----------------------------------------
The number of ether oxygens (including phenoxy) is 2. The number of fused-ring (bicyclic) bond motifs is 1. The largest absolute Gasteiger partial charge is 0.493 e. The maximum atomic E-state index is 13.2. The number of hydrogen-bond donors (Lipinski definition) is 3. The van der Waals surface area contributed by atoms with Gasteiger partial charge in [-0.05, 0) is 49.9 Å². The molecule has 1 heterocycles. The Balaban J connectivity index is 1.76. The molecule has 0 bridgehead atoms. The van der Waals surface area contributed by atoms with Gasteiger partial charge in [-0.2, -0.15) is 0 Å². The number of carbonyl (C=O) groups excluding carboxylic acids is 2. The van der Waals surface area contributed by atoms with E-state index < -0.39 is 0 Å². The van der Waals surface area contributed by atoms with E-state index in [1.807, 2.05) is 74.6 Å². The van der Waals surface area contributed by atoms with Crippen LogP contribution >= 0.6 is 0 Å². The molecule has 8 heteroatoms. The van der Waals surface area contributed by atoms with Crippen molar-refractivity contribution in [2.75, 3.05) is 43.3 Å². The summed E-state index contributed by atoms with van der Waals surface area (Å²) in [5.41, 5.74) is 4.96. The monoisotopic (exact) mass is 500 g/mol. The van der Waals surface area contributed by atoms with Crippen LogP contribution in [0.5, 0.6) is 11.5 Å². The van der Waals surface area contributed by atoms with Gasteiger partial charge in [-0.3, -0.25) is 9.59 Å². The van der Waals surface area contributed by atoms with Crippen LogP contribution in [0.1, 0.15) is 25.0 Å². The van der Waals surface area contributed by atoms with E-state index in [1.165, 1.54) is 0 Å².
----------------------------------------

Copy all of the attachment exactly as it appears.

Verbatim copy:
The number of ether oxygens (including phenoxy) is 2. The number of fused-ring (bicyclic) bond motifs is 1. The largest absolute Gasteiger partial charge is 0.493 e. The maximum atomic E-state index is 13.2. The number of hydrogen-bond donors (Lipinski definition) is 3. The van der Waals surface area contributed by atoms with Gasteiger partial charge in [-0.05, 0) is 49.9 Å². The molecule has 1 heterocycles. The Balaban J connectivity index is 1.76. The molecule has 0 bridgehead atoms. The van der Waals surface area contributed by atoms with Gasteiger partial charge in [-0.2, -0.15) is 0 Å². The number of carbonyl (C=O) groups excluding carboxylic acids is 2. The van der Waals surface area contributed by atoms with E-state index < -0.39 is 0 Å². The van der Waals surface area contributed by atoms with E-state index in [1.807, 2.05) is 74.6 Å². The van der Waals surface area contributed by atoms with Crippen LogP contribution >= 0.6 is 0 Å². The molecule has 8 heteroatoms. The van der Waals surface area contributed by atoms with Crippen molar-refractivity contribution in [2.75, 3.05) is 43.3 Å². The summed E-state index contributed by atoms with van der Waals surface area (Å²) in [5.41, 5.74) is 4.96. The monoisotopic (exact) mass is 500 g/mol. The van der Waals surface area contributed by atoms with Crippen LogP contribution in [0.5, 0.6) is 11.5 Å². The van der Waals surface area contributed by atoms with Gasteiger partial charge in [-0.3, -0.25) is 9.59 Å². The van der Waals surface area contributed by atoms with Crippen LogP contribution in [0.1, 0.15) is 25.0 Å². The van der Waals surface area contributed by atoms with E-state index in [1.165, 1.54) is 0 Å².